“TEC does not release tables comparing faculties because the emphasis is on disciplines and university wide assessments of them. The nominated academic unit sections of the TEC report are not comparative tables across universities as the discipline ones are.
“There is good reason for this. The words ‘nominated academic units’ mean that each university can within its own ranks nominate who they want to go into this internal score comparator. PBRF is all about research in particular disciplines and as you have correctly said Otago is ranked first in the field of legal research.”
The more important question is overall law school quality. And that doesn’t necessarily equate to research particularly. Good teaching practices involve more than arcane research projects that might benefit no-one other than the dollar-seeking university.
Academics such as Dr Henaghan, with an overt passion for justice and the law, has inspired more leading lawyers than any research paper into gender studies or gang culture that might emanate from somewhere like, say, Waikato, where the graduates are more likely to wind up warming seats at the Human Rights Commission or the New Zealand First “research unit” than in serious jobs.
As legal consultant Ashley Balls says: “When I left school in the UK, 7%-8% of school leavers went into tertiary study. Today more than 40% do – result being that more than five times the volume of search output.”
He then points to the more salient issue for everyone to consider is lawyer numbers, an issue we will look at next week.
Fellow consultant Ron Pol points out that while rankings may be useful indicators the “scramble for pole position” they miss the bigger picture of what either students or parents may actually want from a university.
“The best indicators should also focus on ‘outcomes’ not just the easy measures of ‘inputs,’ such as the research funding dollars or ‘outputs’ such as published articles.”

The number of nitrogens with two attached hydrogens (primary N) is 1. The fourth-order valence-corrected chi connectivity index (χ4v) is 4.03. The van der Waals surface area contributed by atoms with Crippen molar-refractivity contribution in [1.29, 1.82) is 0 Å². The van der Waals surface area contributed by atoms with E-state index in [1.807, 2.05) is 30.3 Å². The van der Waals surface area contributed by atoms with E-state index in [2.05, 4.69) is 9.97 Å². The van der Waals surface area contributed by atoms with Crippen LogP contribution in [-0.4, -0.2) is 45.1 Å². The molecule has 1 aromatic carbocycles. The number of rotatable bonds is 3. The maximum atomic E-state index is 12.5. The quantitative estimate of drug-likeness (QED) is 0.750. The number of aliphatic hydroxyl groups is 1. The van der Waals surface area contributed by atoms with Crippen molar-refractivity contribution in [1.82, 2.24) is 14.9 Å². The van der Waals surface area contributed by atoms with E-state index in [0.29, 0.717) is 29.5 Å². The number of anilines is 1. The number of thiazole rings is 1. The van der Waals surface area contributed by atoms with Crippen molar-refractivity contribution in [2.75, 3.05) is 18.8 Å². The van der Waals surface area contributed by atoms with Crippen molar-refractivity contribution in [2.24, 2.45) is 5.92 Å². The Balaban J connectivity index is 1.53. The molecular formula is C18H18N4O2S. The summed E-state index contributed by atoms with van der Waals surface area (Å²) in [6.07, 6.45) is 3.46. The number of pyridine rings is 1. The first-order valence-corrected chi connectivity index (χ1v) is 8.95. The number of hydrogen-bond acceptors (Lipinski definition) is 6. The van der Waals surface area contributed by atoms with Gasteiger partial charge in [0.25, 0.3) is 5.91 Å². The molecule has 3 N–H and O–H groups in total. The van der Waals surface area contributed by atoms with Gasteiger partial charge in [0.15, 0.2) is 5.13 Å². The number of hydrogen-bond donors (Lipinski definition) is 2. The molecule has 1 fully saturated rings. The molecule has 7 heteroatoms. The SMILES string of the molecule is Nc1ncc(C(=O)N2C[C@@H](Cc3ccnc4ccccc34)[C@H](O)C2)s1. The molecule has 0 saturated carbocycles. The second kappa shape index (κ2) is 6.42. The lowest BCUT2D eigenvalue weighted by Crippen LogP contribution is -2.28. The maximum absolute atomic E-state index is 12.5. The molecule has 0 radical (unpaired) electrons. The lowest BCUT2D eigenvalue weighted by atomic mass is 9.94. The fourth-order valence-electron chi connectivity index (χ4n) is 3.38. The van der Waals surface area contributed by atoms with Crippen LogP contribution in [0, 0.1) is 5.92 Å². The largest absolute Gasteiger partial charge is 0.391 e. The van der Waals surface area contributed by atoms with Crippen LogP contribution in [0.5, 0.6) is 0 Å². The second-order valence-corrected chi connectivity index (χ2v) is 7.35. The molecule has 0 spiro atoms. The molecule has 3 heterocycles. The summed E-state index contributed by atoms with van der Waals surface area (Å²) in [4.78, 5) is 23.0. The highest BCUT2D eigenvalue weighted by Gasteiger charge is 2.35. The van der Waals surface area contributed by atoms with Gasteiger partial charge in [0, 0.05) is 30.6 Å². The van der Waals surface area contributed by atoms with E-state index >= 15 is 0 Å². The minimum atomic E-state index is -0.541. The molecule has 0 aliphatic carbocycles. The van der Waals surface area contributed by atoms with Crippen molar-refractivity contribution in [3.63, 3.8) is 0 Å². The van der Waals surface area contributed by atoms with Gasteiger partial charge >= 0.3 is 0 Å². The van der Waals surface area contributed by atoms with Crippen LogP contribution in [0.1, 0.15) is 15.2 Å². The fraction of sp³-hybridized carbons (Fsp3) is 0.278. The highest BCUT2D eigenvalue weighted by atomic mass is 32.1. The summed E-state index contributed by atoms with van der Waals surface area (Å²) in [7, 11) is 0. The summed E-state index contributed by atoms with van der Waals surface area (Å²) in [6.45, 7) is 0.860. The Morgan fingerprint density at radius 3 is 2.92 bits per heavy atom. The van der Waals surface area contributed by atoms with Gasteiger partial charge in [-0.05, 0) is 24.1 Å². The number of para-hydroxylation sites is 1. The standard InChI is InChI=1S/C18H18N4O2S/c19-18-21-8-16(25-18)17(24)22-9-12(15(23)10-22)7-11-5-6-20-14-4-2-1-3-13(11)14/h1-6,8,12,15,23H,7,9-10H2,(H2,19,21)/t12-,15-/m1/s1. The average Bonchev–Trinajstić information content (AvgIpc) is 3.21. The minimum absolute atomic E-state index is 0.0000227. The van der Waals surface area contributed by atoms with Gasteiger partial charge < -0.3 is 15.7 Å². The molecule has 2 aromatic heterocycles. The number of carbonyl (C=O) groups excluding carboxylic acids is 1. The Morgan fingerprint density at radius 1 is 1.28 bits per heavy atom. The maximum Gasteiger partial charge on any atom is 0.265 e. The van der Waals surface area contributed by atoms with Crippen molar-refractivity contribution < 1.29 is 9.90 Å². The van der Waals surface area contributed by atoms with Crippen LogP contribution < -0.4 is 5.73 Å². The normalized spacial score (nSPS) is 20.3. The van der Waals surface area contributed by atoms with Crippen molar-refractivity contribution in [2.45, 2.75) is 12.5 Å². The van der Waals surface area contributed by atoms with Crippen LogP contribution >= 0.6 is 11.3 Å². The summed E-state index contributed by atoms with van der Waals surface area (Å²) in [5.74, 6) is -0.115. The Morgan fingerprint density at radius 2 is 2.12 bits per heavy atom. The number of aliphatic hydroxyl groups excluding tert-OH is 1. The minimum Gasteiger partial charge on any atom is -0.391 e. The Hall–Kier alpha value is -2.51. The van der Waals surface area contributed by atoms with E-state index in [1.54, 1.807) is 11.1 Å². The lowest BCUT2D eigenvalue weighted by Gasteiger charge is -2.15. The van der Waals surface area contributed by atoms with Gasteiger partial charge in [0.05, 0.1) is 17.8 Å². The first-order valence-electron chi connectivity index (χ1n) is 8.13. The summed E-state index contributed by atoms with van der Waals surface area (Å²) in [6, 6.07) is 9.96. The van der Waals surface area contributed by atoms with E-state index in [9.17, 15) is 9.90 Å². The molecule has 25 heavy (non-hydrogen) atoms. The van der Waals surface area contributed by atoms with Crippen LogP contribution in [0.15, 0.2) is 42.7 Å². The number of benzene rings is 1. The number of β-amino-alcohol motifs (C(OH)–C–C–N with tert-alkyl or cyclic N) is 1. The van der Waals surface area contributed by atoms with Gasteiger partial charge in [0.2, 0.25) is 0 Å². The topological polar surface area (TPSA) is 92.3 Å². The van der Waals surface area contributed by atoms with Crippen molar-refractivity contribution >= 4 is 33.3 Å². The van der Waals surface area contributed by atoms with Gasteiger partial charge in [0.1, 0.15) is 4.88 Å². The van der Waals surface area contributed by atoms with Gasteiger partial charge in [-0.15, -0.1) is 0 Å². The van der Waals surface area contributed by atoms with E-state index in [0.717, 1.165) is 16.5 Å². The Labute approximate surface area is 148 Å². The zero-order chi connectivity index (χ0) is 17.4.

Further, as Mr Pol and many lawyers in the firms who recruit students will first tell them: law schools don’t produce lawyers.
“Firms spend vast amounts of time and resources re-educating law student how to be lawyers… It’s much easier to stick with a relentless focus on the ‘outputs’ of arcane rankings based on ‘results’ and 'research quality,’” he says.
As one senior Big Law partner tells his fresh-faced recruits on their first day: “The first thing you must do is forget everything you learnt at law school. This is where the training starts.” Read more at Lawfuel.
The Ministry of Education’s lawsuit against James Hardie has got leaky home lawyers watching intently. Leading leaky litigator Paul Grimshaw told me the case will be interesting and also a long fight that will go the distance with appeals from whoever wins at first instance.
The likely government claim will be that the system was negligently put together, while James Hardie, which is usually represented by Chapman Tripp’s John McKay, will doubtless blame the cladding contractors and point out the company cannot be held liable solely with the benefit of hindsight.
What is also going to be interesting is how the individual cases proceed, he says. Unlike a class action, each school will need to be treated individually rather than treating them all as a “class”.
John Bowie is publisher of LawFuel